Concert stages were scattered throughout Main Street. Each musician played enthusiastically before their passing audiences, almost as though they were the main act. It was easy to feel this way. Each stage was distanced far enough away from the next one, and their speakers were tuned just to the right volume which made it so a passing audience would never hear two acts at the same time. Instead, you simply faded out of one concert and into the next without ever not hearing music.


Lexington’s Barbecue Festival Overview: The Impact of Coronavirus

Michaela Bramwell (2020)

Lexington’s Barbecue Festival is a Piedmont Tradition and one of the most popular food festivals in the country. The festival is held every October in Uptown Lexington, the barbecue capital of the world, and acts as the grand finale of “Barbecue Month.” The festival includes athletic events, music, writing contests, rides, games, and some winners even receive a year’s worth of Pepsi products. Since the 1980s, the festival crowds have increased from 30,000 to 200,000.


I was raised in North Carolina, Cary, specifically, but oddly had never heard of the Lexington Barbecue Festival. I did learn at a young age that the culture of barbecue in North Carolina was very serious. I attended my mom’s coworker’s wedding on a farm out in the middle of nowhere, where the bride and groom roasted a full pig over a smoking fire, and never forgot the slow turning of its body that creeped me out so much.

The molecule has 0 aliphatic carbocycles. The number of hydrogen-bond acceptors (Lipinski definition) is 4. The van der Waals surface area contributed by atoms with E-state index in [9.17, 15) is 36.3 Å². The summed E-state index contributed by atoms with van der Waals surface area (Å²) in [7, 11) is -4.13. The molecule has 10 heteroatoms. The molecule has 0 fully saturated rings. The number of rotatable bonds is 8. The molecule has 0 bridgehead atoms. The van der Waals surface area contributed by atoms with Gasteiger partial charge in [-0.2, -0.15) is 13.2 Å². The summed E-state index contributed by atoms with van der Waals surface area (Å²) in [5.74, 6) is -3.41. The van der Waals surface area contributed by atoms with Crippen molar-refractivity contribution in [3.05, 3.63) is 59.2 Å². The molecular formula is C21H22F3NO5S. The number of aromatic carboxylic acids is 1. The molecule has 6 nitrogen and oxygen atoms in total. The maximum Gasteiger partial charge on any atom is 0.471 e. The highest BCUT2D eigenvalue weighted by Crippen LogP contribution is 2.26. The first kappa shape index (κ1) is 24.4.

Across NC there are different types of barbecue for each region. Ten blocks of Main Street are closed off for the annual festival in Lexington, NC, and are filled with hundreds of exhibitors offering delicious barbecues and tasty desserts. The event has become a community tradition that North Carolinians look forward to every year. Though I have personally never been, I liken the experience to the NC State Fair, where there are thousands of people, amazing food, fun games, and family time is appreciated.


The year 2020 was supposed to bring new beginnings and the biggest Lexington Barbecue Festival yet, but then the coronavirus pandemic hit the U.S. and North Carolina heavily. For the first time, in 38 years, the festival has been canceled. We can add the state’s favorite barbecue celebration to the list of COVID-19-related disappointments. The Virtual Tour de Pig has been put in the festival’s place, where riders will ride any route they choose, between October 1-10th, wearing their Festival shirt and sharing pictures on social media. Yeah, I know, definitely not the same.